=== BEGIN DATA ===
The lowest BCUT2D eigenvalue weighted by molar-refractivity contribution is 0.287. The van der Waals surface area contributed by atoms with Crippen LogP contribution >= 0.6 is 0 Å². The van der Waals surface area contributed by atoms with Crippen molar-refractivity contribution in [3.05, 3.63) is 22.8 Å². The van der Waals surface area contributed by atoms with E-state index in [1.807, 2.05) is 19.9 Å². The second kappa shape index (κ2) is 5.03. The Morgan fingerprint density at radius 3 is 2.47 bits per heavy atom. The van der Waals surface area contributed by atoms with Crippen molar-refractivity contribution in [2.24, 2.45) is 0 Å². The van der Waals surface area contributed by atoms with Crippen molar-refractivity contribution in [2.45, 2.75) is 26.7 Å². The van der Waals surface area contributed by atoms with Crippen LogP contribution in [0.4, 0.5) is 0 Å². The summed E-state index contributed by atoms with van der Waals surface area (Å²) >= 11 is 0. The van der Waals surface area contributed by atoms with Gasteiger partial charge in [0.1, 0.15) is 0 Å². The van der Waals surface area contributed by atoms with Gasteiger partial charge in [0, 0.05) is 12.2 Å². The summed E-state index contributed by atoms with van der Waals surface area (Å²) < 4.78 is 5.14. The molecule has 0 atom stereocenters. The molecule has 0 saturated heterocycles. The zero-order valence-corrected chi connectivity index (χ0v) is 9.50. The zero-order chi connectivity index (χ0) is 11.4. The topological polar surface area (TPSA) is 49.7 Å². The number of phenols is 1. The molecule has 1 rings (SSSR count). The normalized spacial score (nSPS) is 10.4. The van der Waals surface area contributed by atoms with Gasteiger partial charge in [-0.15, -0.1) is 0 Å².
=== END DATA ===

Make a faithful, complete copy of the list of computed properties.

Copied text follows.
The lowest BCUT2D eigenvalue weighted by molar-refractivity contribution is 0.287. The van der Waals surface area contributed by atoms with Crippen LogP contribution >= 0.6 is 0 Å². The van der Waals surface area contributed by atoms with Crippen molar-refractivity contribution in [3.05, 3.63) is 22.8 Å². The van der Waals surface area contributed by atoms with E-state index in [1.807, 2.05) is 19.9 Å². The second kappa shape index (κ2) is 5.03. The Morgan fingerprint density at radius 3 is 2.47 bits per heavy atom. The van der Waals surface area contributed by atoms with Crippen molar-refractivity contribution in [2.24, 2.45) is 0 Å². The van der Waals surface area contributed by atoms with Crippen molar-refractivity contribution in [2.45, 2.75) is 26.7 Å². The van der Waals surface area contributed by atoms with Crippen LogP contribution in [0.4, 0.5) is 0 Å². The summed E-state index contributed by atoms with van der Waals surface area (Å²) >= 11 is 0. The van der Waals surface area contributed by atoms with Gasteiger partial charge in [0.1, 0.15) is 0 Å². The van der Waals surface area contributed by atoms with Gasteiger partial charge in [0, 0.05) is 12.2 Å². The summed E-state index contributed by atoms with van der Waals surface area (Å²) < 4.78 is 5.14. The molecule has 0 atom stereocenters. The molecule has 0 saturated heterocycles. The zero-order valence-corrected chi connectivity index (χ0v) is 9.50. The zero-order chi connectivity index (χ0) is 11.4. The topological polar surface area (TPSA) is 49.7 Å². The number of phenols is 1. The molecule has 1 rings (SSSR count). The normalized spacial score (nSPS) is 10.4. The van der Waals surface area contributed by atoms with Gasteiger partial charge in [-0.15, -0.1) is 0 Å².